AL ASAD, Iraq -- One of the greatest and most dangerous obstacles Marines face while supporting struggle for freedom and the security of the people of Iraq is the improvised explosive device.
One of the most persistent obstacles insurgents who employ these devices face is the Marines and sailors of Explosive Ordnance Disposal.
The Marine Wing Support Squadron 271 EOD team works each day to ensure the safe disposal of all things that ‘go boom’ aboard the air base and throughout the surrounding area.
Responding to calls for suspicious packages and conducting clearing sweeps, for the removal of unexploded ordnance and IEDs, explosive ordnance disposal technicians are trained and equipped to support the airfield and surrounding areas.
Responding to more than160 calls in the three months they have been here, the team has been busy removing unexploded ordnance throughout the air base and outlying
Unexploded ordnance is any type of munition that has been fired, but did not function as designed. Because Al Asad was heavily targeted by American aircraft during the Gulf War, and later abandoned by the Iraqi military under the regime of Saddam Hussein, the potential for unexploded and abandoned ordnance remains high.
“Our primary mission [here] is to support the airfield,” said Chief Warrant Officer Bradley Garfield, EOD officer in charge and native of Burlington, Vt. “Our skills are necessary because every aircraft here is flying with live ordnance. Therefore, there is always potential for an emergency involving ordnance on the aircraft.”
“Ordnance items are designed to kill and maim,” Garfield said. “The items we have recovered are still very dangerous.”
Because there is no way to rule out the possibility that an item can still function, the removal of unexploded ordnance is very important to the safety of those working and living here.
According to Garfield some explosives actually become more sensitive with age and exposure to the elements. The formation of explosive salts and crystals over time can make what appears to be a rusted out dud, turn out to be a deadly accident waiting to happen.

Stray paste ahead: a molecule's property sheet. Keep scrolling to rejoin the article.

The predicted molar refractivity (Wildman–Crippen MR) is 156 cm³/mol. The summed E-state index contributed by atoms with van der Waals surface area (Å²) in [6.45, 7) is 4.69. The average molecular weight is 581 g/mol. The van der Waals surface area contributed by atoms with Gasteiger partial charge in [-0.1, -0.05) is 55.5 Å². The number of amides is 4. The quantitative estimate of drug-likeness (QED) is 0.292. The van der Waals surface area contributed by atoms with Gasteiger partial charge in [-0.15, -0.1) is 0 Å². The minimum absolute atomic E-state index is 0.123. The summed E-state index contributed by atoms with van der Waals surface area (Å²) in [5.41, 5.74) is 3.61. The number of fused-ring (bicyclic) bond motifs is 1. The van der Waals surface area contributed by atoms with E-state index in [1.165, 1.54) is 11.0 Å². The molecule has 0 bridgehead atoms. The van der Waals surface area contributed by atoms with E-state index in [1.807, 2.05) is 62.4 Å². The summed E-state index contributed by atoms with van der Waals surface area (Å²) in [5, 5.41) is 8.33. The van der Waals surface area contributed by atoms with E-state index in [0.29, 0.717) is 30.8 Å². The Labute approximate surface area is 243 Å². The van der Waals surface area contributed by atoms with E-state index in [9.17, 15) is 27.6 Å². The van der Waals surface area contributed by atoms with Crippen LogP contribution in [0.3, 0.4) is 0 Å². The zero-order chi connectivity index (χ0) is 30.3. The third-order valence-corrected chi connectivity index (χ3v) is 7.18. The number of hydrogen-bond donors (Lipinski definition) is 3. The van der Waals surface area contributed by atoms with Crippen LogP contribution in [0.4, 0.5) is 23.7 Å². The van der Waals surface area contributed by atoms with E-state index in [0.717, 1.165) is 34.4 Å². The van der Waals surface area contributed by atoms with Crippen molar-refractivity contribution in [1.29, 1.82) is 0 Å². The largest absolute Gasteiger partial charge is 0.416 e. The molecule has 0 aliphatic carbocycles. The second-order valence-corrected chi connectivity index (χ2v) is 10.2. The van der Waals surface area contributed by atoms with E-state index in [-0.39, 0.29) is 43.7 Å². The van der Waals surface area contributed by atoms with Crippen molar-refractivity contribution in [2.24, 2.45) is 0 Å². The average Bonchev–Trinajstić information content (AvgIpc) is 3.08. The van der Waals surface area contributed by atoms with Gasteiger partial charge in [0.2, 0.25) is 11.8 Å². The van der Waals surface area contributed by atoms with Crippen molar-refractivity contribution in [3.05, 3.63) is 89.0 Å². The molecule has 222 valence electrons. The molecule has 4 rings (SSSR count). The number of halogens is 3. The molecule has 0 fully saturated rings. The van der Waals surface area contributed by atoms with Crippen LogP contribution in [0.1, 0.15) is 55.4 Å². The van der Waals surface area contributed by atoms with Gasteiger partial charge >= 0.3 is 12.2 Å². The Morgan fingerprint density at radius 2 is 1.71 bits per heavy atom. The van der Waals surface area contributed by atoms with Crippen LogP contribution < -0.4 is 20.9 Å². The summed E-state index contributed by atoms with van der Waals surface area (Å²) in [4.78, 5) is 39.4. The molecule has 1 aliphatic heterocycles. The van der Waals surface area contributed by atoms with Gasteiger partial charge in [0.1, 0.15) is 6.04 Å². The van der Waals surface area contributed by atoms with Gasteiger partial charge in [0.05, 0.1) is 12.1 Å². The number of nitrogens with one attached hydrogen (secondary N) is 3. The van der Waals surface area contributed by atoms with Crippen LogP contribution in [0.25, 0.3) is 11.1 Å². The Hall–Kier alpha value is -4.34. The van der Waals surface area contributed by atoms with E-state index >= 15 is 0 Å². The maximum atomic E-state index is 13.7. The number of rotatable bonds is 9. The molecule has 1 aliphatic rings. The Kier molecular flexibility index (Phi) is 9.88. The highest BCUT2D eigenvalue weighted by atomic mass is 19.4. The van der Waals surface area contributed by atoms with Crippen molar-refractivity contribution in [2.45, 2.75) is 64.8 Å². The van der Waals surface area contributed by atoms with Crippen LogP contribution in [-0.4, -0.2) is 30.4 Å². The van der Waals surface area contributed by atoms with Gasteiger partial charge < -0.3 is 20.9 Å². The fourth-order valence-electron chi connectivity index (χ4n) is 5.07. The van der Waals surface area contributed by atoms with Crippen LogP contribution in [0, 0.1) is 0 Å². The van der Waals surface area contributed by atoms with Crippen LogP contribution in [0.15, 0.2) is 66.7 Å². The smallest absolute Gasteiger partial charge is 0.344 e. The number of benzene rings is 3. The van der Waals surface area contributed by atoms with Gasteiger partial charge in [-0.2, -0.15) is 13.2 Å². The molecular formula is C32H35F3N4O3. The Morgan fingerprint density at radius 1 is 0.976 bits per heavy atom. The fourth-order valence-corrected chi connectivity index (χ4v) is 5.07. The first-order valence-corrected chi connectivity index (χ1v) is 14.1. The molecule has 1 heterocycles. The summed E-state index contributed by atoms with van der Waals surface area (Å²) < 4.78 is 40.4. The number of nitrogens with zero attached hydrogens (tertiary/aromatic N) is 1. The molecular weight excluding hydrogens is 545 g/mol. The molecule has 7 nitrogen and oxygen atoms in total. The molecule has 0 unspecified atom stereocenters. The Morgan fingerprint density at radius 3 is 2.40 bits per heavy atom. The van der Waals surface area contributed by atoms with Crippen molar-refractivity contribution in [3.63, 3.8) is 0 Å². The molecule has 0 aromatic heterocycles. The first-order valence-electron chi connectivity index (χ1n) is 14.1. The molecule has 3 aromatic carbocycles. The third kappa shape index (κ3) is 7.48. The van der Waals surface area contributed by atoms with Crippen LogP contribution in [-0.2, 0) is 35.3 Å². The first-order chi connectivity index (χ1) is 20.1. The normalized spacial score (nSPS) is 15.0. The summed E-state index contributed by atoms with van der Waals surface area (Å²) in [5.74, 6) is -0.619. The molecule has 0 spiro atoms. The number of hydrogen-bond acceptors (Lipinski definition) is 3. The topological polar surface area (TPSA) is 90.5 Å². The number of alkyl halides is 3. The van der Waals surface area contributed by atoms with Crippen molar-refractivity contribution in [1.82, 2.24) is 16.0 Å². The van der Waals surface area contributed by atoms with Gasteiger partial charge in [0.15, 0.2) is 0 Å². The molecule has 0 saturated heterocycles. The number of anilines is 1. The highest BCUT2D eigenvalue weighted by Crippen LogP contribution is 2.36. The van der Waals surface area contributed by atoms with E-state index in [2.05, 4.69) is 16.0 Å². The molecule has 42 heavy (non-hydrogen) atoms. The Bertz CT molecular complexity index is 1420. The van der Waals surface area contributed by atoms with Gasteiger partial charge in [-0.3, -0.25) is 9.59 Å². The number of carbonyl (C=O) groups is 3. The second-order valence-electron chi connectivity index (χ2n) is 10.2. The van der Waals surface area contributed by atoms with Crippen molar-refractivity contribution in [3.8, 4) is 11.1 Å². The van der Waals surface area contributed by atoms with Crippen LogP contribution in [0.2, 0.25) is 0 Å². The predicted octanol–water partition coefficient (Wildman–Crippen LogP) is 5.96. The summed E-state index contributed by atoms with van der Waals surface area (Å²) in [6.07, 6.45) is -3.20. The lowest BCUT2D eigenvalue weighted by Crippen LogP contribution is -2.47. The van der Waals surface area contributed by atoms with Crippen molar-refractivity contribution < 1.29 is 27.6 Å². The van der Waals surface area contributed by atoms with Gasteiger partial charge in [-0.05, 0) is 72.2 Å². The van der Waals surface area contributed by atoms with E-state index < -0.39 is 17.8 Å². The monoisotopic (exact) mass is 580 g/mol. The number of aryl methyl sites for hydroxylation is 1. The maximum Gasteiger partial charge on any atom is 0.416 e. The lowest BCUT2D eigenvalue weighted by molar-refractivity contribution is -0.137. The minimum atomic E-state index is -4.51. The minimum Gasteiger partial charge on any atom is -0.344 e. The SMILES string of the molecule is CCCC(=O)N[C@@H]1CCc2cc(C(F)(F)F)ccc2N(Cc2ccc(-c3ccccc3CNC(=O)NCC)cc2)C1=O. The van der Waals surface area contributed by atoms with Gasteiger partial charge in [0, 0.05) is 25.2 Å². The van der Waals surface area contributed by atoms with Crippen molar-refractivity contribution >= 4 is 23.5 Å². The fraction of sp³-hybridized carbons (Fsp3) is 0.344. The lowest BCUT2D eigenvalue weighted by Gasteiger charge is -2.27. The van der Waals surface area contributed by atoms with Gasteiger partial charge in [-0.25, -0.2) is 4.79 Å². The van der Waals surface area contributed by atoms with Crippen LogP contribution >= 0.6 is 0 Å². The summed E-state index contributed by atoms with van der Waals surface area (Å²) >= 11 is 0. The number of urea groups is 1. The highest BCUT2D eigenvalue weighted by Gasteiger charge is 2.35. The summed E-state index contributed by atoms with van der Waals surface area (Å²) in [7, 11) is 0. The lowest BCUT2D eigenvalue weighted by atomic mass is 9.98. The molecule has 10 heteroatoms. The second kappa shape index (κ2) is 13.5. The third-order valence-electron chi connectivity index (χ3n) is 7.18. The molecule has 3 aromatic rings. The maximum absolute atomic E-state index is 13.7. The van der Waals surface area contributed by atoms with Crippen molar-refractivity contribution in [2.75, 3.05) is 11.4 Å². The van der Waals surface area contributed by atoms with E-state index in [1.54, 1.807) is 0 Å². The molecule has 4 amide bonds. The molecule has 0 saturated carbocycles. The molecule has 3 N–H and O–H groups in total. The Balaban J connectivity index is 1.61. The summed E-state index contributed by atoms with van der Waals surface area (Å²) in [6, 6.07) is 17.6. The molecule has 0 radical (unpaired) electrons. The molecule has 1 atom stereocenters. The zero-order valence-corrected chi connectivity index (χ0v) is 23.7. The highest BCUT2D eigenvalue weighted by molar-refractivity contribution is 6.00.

Although the airfield is the team’s primary mission, they have supported a wide variety of calls ranging from controlled detonations of unserviceable ammunition to responding to and removing IEDs on the main and auxiliary supply routes.
In describing the feeling of working on a roadside bomb, Garfield said EOD technicians have to balance their focus on the task at hand while keeping their eyes on what’s going on around them.
“It’s definitely an eye opening experience,” Garfield said. “There are so many factors to keep in mind. You have to be cognizant of the fact that 90 percent of the time there is a secondary explosive, specifically there for you.”
According to Garfield, most explosive ordnance technicians might respond to one or two emergencies involving explosive devices throughout their career in a garrison environment, the MWSS-271 team has already responded to and defeated nine.
As teams from the different branches of service work throughout Iraq, combating explosive devices ranging from roadside bombs to vehicle borne explosive devices, the knowledge they gain with each call is shared throughout the explosive ordnance disposal community.
“The enemy is constantly changing his tactics,” said Gunnery Sgt. Brian Branch, EOD technician and native of Fitzgerald, Ga. “So, it is essential that we are constantly communicating, training and adjusting our tactics to stay ahead of him.”
Each time a team responds to a call, data from the incident goes into a database that EOD Marines and sailors read and study on a daily basis. Along with the database - meetings, phone calls, and e-mail to help the bomb techs stay ahead of the enemy.
“If we don’t know what’s going on out there, the first time we are going to find out that enemy tactics have changed is when it might be too late,” Branch added.
While explosive ordnance disposal might not be the right job for everyone, the dedicated efforts of the technicians have saved countless lives of service members during Operation Iraqi Freedom.
“Every day is a reminder that you are helping to save lives,” Branch said. “We have defeated thousands of IEDs since the beginning of the war, and even if it’s only one life for each, that’s still 1,000 service members.”
*For more information about the Marines or news reported on in this story, please contact Cpl. Rocco DeFilippis by e-mail at email@example.com*